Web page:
22. In this respect, a new dimension of today's family pastoral consists of accepting the reality of civil marriage and also cohabitation, taking into account the due differences. Indeed, when a union reaches a notable level of stability through a public bond, is characterized by deep affection, responsibility with regard to offspring, and capacity to withstand tests, it may be seen as a germ to be accompanied in development towards the sacrament of marriage. Very often, however, cohabitation is established not with a view to a possible future marriage, but rather without any intention of establishing an institutionally-recognized relationship.
 23. Imitating Jesus' merciful gaze, the Church must accompany her most fragile sons and daughters, marked by wounded and lost love, with attention and care, restoring trust and hope to them like the light of a beacon in a port, or a torch carried among the people to light the way for those who are lost or find themselves in the midst of the storm. 
Part III

The discussion: pastoral perspectives

Proclaiming the Gospel of the family today, in various contexts

 24. The Synod dialog has allowed an agreement on some of the more urgent pastoral needs to be entrusted to being made concrete in the individual local Churches, in communion cum Petro et sub Petro.
 25. The announcement of the Gospel of the family is an urgent issue for the new evangelization. The Church has to carry this out with the tenderness of a mother and the clarity of a teacher (cf. Eph 4,15), in fidelity to the merciful kenosis of Christ. The truth is incarnated in human fragility not to condemn it, but to cure it.
 26. Evangelizing is the shared responsibility of all God's people, each according to his or her own ministry and charism. Without the joyous testimony of spouses and families, the announcement, even if correct, risks being misunderstood or submerged by the ocean of words that is a characteristic of our society (cf. Novo Millennio Ineunte, 50). On various occasions the Synodal Fathers underlined that Catholic families are called upon themselves to be the active subjects of all the pastoral of the family.
 27. It will be decisive to highlight the primacy of grace, and therefore of the possibilities that the Spirit gives in the sacrament. This is about letting it be known that the Gospel of the family is a joy that «fills the hearts and lives», because in Christ we are «set free from sin, sorrow, inner emptiness, and loneliness» (Evangelii Gaudium, 1). In the light of the parable of the sower (cf. Mt 13,3), our task is to cooperate in the sowing: the rest is God's work. We must not forget that the Church that preaches about the family is a sign of contradiction.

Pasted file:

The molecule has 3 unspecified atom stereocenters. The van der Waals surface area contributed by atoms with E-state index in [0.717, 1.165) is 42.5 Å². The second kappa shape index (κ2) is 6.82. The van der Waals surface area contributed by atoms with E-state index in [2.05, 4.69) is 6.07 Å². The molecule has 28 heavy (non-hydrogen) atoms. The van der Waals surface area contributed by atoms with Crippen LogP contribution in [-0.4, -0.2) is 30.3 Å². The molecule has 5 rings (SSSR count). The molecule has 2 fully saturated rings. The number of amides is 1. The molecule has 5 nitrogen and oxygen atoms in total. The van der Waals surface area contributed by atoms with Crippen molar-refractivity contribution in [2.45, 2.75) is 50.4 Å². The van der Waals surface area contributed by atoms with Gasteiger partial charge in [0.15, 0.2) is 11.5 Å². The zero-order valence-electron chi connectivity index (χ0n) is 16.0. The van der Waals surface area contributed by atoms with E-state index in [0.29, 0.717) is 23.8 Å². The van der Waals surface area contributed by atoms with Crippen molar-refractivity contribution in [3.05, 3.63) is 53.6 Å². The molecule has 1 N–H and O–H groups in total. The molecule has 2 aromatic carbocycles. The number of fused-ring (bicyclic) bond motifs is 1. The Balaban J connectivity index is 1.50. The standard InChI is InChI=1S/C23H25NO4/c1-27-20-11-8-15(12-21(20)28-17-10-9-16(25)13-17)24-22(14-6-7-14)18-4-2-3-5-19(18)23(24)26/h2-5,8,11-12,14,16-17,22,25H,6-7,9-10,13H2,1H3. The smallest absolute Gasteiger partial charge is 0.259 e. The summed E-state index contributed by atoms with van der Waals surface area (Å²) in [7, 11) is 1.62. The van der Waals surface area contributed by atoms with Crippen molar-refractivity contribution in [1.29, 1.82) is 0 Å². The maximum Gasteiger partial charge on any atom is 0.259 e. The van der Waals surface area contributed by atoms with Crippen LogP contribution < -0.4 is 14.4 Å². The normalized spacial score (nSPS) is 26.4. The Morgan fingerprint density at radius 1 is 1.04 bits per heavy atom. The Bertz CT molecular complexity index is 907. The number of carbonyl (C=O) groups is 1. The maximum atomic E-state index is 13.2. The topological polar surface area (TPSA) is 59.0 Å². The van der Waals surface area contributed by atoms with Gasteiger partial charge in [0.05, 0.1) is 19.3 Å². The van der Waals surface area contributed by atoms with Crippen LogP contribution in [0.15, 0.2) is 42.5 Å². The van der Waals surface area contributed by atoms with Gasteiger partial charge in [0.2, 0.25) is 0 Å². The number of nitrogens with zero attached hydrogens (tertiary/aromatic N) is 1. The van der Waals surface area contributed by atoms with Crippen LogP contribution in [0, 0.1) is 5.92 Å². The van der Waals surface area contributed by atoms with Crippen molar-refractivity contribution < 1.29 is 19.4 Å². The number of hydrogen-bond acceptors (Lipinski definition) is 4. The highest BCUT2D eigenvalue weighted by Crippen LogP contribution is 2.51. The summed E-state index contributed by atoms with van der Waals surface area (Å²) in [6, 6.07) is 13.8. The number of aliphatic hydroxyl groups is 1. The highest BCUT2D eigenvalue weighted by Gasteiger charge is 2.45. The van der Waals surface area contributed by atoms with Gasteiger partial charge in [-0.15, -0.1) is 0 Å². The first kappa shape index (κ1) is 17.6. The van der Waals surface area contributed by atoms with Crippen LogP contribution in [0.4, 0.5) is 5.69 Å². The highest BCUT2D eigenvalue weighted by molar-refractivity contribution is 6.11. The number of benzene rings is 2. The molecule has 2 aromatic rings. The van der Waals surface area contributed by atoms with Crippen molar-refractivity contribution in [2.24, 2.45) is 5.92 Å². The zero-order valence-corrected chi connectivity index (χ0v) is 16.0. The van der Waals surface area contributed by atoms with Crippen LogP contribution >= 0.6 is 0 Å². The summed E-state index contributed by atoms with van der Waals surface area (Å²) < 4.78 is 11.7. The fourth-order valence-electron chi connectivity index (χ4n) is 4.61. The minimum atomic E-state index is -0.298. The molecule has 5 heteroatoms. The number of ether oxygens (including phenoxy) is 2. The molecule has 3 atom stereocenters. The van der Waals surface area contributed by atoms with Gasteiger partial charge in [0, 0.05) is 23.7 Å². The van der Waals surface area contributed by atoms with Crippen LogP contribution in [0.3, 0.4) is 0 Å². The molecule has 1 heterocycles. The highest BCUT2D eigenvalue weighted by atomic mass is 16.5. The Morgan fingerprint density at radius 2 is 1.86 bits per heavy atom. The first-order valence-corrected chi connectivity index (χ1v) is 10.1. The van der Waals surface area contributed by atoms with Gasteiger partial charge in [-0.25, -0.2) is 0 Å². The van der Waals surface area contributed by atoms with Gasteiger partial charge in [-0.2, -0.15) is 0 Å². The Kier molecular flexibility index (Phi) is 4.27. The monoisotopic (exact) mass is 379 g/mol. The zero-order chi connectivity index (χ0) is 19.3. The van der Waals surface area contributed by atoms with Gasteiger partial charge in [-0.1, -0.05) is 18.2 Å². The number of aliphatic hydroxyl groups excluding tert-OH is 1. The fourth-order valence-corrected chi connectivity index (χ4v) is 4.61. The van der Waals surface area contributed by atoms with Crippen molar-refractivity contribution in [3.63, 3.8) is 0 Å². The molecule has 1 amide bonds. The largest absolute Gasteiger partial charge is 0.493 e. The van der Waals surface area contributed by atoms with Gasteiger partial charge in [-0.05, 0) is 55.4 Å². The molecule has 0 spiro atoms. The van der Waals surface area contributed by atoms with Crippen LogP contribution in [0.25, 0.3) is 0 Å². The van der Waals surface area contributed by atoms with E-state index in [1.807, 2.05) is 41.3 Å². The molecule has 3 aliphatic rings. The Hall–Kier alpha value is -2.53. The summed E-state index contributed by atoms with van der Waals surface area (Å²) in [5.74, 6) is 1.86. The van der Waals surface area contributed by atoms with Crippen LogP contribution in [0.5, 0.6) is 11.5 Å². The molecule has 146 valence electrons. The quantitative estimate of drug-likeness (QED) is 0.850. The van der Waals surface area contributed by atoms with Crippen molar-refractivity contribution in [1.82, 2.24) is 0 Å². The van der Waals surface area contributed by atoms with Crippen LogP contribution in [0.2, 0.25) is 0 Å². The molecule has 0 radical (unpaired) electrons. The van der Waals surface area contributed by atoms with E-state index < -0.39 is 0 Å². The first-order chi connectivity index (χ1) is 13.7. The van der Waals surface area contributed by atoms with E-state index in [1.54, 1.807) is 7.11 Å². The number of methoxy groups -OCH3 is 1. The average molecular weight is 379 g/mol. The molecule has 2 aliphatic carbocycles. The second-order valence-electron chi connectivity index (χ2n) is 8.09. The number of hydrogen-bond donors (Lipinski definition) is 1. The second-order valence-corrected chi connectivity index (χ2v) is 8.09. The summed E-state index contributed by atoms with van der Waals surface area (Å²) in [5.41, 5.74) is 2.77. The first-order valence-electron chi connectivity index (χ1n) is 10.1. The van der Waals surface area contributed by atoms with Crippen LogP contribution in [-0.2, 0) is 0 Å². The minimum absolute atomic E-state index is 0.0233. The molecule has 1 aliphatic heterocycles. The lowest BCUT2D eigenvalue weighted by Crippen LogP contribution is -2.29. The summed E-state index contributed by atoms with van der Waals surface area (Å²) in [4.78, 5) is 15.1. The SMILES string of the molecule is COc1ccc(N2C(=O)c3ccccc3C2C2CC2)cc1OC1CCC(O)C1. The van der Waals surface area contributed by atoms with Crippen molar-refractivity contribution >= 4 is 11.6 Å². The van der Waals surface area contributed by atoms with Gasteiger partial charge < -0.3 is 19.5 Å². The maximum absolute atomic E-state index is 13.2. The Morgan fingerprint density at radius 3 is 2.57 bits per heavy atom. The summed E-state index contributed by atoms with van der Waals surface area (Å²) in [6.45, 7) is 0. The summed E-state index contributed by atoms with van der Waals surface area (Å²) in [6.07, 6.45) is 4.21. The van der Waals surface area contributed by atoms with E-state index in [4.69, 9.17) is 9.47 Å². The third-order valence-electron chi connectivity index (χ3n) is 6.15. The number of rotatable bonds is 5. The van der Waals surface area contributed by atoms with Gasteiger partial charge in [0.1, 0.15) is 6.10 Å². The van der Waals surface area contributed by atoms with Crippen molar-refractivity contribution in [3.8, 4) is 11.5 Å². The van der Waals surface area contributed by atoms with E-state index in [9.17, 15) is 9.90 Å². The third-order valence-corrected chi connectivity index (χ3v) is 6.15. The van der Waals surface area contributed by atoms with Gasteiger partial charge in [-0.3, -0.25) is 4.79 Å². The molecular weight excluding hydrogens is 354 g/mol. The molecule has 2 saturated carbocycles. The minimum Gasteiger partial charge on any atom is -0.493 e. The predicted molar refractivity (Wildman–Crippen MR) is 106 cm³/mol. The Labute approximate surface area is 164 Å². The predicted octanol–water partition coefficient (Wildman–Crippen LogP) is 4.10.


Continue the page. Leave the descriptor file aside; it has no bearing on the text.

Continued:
28. For this reason, what is required is a missionary conversion: it is necessary not to stop at an announcement that is merely theoretical and has nothing to do with people's real problems. It must not be forgotten that the crisis of faith has led to a crisis in matrimony and the family and, as a result, the transmission of faith from parents to children has often been interrupted. Confronted by a strong faith, the imposition of certain cultural perspectives that weaken the family is of no importance.
 29. Conversion has, above all, to be that of language so that this might prove to be effectively meaningful. The announcement is about letting it be experienced that the Gospel of the family is the response to the deepest expectations of a person: to his or her dignity and its full realization in reciprocity and communion. This is not merely about presenting a set of regulations but about putting forward values, responding to the need of those who find themselves today even in the most secularized countries.
 30. The indispensable biblical-theological study is to be accompanied by dialog, at all levels. Many insisted on a more positive approach to the riches contained in diverse religious experiences, while not being blind to the difficulties. In the diverse cultural realities the possibilities should first be grasped and in the light of them the limits and radicalizations should be rejected.